If you are really into woodburning, build a long skinny 3-sided shed to keep the wood in. Think like a trashcan holder, only real long. More like an above-ground baseball dugout. Treated wood stringers up off the ground so bottom of pile stays dry, and a sloped roof with a decent overhang. I'd make it tall enough so you don't bang your face on the edge of the roof. Face the open side away from the direction driving rain usually comes from. With open bottom and long side to let air through, the roof should stay on with no problem, and it will keep the wood dry enough. Farmers have been using sheds like this for round hay bales and tractors for years.
-- aem sends...
Add pictures here
<% if( /^image/.test(type) ){ %>
<% } %>
<%-name%>
Add image file
Upload

I saw this in Sky Mall while flying to Hawaii. Imagine a rectangle about ten feet wide by two feet deep with the corners cut out. The sides drape down on all four sides for about two feet. It looks like the top of a shoe box, but with longer sides. This fits over the four corners of a rectangular log rack of the same size, the holes going over the four posts. Gravity or a couple of bungees or some more wood keeps it on. It travels down as wood is pulled out from under it. The flaps around the edges keep the wood inside dry.
I have a canvas sewing machine, and will be making one very soon. I can make one cheaper than they sell them.
Steve
Add pictures here
<% if( /^image/.test(type) ){ %>
<% } %>
<%-name%>
Add image file
Upload
I've seen some folks throw a tarp. Then reach under the tarp, and pull out several piece of wood. The several pieces are thrown on top of the tarp. The weight helps keep the tarp down.
--
Christopher A. Young
Learn more about Jesus
  Click to see the full signature.
Add pictures here
<% if( /^image/.test(type) ){ %>
<% } %>
<%-name%>
Add image file
Upload

**many**pieces of wood on top of the pile. The tarp would be in the trees if I hadn't tied through the corner grommets and tied around some nails at the bottom of the pile. The principal is sound but we have this happen 2-3 times per winter and also multiple lower force winds.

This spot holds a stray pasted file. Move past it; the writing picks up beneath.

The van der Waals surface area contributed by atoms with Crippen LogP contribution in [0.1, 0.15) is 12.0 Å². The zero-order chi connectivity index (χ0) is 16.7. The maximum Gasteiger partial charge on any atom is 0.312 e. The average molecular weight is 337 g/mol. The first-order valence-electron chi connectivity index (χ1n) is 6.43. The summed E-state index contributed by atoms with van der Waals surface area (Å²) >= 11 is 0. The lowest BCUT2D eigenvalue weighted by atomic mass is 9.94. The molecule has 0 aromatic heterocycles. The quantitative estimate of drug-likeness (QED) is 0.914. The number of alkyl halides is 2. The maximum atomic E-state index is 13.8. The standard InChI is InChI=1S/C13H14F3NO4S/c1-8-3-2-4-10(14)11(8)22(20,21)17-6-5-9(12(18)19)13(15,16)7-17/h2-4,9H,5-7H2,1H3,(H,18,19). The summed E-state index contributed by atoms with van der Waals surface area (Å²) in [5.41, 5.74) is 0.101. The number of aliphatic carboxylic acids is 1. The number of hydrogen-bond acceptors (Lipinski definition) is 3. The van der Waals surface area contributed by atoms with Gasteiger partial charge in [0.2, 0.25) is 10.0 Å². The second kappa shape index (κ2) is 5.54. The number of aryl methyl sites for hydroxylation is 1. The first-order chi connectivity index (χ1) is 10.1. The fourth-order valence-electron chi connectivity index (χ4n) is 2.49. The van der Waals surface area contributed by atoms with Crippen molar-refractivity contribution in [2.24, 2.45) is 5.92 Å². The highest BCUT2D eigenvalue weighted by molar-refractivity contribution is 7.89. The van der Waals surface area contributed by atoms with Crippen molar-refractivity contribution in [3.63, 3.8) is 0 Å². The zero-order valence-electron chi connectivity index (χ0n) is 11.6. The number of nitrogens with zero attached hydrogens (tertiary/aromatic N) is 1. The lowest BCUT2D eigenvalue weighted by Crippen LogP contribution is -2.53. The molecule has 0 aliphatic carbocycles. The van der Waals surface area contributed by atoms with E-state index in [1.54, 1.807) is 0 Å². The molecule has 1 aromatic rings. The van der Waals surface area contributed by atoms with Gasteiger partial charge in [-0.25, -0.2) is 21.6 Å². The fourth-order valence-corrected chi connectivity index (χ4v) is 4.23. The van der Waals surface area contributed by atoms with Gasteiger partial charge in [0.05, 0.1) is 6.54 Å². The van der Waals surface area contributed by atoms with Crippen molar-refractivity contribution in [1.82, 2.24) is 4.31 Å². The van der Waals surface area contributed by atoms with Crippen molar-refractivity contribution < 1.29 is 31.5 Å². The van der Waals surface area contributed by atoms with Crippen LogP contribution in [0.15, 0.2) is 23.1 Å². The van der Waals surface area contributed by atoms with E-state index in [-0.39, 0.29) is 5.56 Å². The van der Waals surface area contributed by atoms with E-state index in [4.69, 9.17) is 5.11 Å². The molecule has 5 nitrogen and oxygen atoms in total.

Add pictures here
<% if( /^image/.test(type) ){ %>
<% } %>
<%-name%>
Add image file
Upload

I just buy the wood pile tarps from Mernards when they put them on sale. I cover the pile and then throw a couple of pieces of wood on top. Never had a problem and they last for 3-4 years b/4 they need to be replaced. Cheaper and easier than building a cover for the wood pile and it's adjustable.
Add pictures here
<% if( /^image/.test(type) ){ %>
<% } %>
<%-name%>
Add image file
Upload
C & E wrote:

I'm using a 48 foot tractor trailer that you can pick up for 1000 or 2000. Keeps it dry and holds plenty along with garden tractors and motorcycles. You can build a ramp for it or remove the wheels and put it on a slab. I think it's the most bang for the buck if you've priced out buildings at retail outlets.
--
<<//--------------------\>>
Van Chocstraw
  Click to see the full signature.
Add pictures here
<% if( /^image/.test(type) ){ %>
<% } %>
<%-name%>
Add image file
Upload
wrote:

A tarp is the most common method, and probably the least expensive. Keep the wood up off the ground.
Add pictures here
<% if( /^image/.test(type) ){ %>
<% } %>
<%-name%>
Add image file
Upload
On Fri, 06 Mar 2009 07:49:45 -0500, Phisherman wrote:

My rack was made of 4x4's approximately 16ft long, 4ft wide and 4ft high. Above that is an open A-frame. Tarps go over and wrap underneath. Then are held in place by connecting bungee cords. Tension they provide keeps everything in place.
Add pictures here
<% if( /^image/.test(type) ){ %>
<% } %>
<%-name%>
Add image file
Upload

Related Threads

    HomeOwnersHub.com is a website for homeowners and building and maintenance pros. It is not affiliated with any of the manufacturers or service providers discussed here. All logos and trade names are the property of their respective owners.